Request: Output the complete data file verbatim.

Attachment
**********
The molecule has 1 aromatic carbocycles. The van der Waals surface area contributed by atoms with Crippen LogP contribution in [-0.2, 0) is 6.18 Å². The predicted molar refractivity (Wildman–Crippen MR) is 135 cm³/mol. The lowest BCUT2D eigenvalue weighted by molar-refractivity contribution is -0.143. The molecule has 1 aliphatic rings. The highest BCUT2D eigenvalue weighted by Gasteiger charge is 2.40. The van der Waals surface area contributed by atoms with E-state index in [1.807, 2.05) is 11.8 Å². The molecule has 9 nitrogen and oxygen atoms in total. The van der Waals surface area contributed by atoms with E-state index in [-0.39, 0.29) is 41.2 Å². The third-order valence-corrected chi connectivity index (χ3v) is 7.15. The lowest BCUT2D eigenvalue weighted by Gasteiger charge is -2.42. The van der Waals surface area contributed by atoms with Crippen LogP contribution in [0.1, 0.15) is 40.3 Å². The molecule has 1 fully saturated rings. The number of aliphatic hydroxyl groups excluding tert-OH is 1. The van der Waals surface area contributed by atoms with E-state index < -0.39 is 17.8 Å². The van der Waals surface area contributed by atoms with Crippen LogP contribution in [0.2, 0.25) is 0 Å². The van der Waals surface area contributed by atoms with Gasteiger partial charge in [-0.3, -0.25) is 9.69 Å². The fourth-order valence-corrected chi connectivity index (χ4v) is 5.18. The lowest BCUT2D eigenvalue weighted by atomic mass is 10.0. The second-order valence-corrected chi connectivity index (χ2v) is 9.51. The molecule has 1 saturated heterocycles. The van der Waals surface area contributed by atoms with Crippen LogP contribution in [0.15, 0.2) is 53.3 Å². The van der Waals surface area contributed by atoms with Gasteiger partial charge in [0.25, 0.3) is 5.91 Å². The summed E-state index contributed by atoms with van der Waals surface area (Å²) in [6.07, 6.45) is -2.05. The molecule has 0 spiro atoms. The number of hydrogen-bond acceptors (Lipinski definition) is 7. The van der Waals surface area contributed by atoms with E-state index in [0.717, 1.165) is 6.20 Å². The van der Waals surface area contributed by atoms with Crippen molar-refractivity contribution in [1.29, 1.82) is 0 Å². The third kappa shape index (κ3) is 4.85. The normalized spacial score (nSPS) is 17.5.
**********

The molecule has 1 aromatic carbocycles. The van der Waals surface area contributed by atoms with Crippen LogP contribution in [-0.2, 0) is 6.18 Å². The predicted molar refractivity (Wildman–Crippen MR) is 135 cm³/mol. The lowest BCUT2D eigenvalue weighted by molar-refractivity contribution is -0.143. The molecule has 1 aliphatic rings. The highest BCUT2D eigenvalue weighted by Gasteiger charge is 2.40. The van der Waals surface area contributed by atoms with E-state index in [1.807, 2.05) is 11.8 Å². The molecule has 9 nitrogen and oxygen atoms in total. The van der Waals surface area contributed by atoms with E-state index in [-0.39, 0.29) is 41.2 Å². The third-order valence-corrected chi connectivity index (χ3v) is 7.15. The lowest BCUT2D eigenvalue weighted by Gasteiger charge is -2.42. The van der Waals surface area contributed by atoms with Crippen LogP contribution in [0.1, 0.15) is 40.3 Å². The molecule has 1 fully saturated rings. The number of aliphatic hydroxyl groups excluding tert-OH is 1. The van der Waals surface area contributed by atoms with E-state index < -0.39 is 17.8 Å². The van der Waals surface area contributed by atoms with Crippen LogP contribution in [0.2, 0.25) is 0 Å². The van der Waals surface area contributed by atoms with Gasteiger partial charge in [-0.3, -0.25) is 9.69 Å². The fourth-order valence-corrected chi connectivity index (χ4v) is 5.18. The lowest BCUT2D eigenvalue weighted by atomic mass is 10.0. The second-order valence-corrected chi connectivity index (χ2v) is 9.51. The molecule has 1 saturated heterocycles. The van der Waals surface area contributed by atoms with Crippen LogP contribution in [0.15, 0.2) is 53.3 Å². The van der Waals surface area contributed by atoms with Gasteiger partial charge in [0.25, 0.3) is 5.91 Å². The summed E-state index contributed by atoms with van der Waals surface area (Å²) in [6.07, 6.45) is -2.05. The molecule has 0 spiro atoms. The number of hydrogen-bond acceptors (Lipinski definition) is 7. The van der Waals surface area contributed by atoms with E-state index in [0.717, 1.165) is 6.20 Å². The van der Waals surface area contributed by atoms with Crippen molar-refractivity contribution in [1.29, 1.82) is 0 Å². The third kappa shape index (κ3) is 4.85. The normalized spacial score (nSPS) is 17.5.